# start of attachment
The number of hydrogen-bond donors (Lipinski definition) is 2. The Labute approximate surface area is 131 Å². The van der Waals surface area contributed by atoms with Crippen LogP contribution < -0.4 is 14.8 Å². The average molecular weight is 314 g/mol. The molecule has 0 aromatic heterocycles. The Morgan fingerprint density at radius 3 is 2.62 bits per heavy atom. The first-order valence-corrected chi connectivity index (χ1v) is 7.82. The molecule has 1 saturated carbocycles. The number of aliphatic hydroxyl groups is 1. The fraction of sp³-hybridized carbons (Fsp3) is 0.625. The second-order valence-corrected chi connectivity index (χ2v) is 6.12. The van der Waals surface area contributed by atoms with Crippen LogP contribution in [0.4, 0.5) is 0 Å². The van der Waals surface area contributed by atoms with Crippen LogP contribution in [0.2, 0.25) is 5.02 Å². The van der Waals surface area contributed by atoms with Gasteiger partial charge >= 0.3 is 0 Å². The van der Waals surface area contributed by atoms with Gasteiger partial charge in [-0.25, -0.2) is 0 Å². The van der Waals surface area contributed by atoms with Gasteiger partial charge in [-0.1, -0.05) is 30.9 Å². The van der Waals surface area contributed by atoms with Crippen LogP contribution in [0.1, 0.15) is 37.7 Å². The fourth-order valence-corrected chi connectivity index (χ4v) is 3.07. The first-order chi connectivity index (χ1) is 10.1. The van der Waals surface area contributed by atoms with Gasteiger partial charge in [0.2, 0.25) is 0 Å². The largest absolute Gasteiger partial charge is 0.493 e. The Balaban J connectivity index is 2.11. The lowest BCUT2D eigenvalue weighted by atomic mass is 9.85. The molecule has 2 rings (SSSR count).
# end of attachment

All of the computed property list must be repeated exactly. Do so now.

The number of hydrogen-bond donors (Lipinski definition) is 2. The Labute approximate surface area is 131 Å². The van der Waals surface area contributed by atoms with Crippen LogP contribution < -0.4 is 14.8 Å². The average molecular weight is 314 g/mol. The molecule has 0 aromatic heterocycles. The Morgan fingerprint density at radius 3 is 2.62 bits per heavy atom. The first-order valence-corrected chi connectivity index (χ1v) is 7.82. The molecule has 1 saturated carbocycles. The number of aliphatic hydroxyl groups is 1. The fraction of sp³-hybridized carbons (Fsp3) is 0.625. The second-order valence-corrected chi connectivity index (χ2v) is 6.12. The van der Waals surface area contributed by atoms with Crippen LogP contribution in [0.4, 0.5) is 0 Å². The van der Waals surface area contributed by atoms with Crippen LogP contribution in [0.2, 0.25) is 5.02 Å². The van der Waals surface area contributed by atoms with Gasteiger partial charge >= 0.3 is 0 Å². The van der Waals surface area contributed by atoms with Gasteiger partial charge in [-0.25, -0.2) is 0 Å². The van der Waals surface area contributed by atoms with Gasteiger partial charge in [-0.1, -0.05) is 30.9 Å². The van der Waals surface area contributed by atoms with Crippen LogP contribution in [0.1, 0.15) is 37.7 Å². The fourth-order valence-corrected chi connectivity index (χ4v) is 3.07. The first-order chi connectivity index (χ1) is 10.1. The van der Waals surface area contributed by atoms with Gasteiger partial charge in [0.2, 0.25) is 0 Å². The largest absolute Gasteiger partial charge is 0.493 e. The Balaban J connectivity index is 2.11. The lowest BCUT2D eigenvalue weighted by atomic mass is 9.85. The molecule has 2 rings (SSSR count).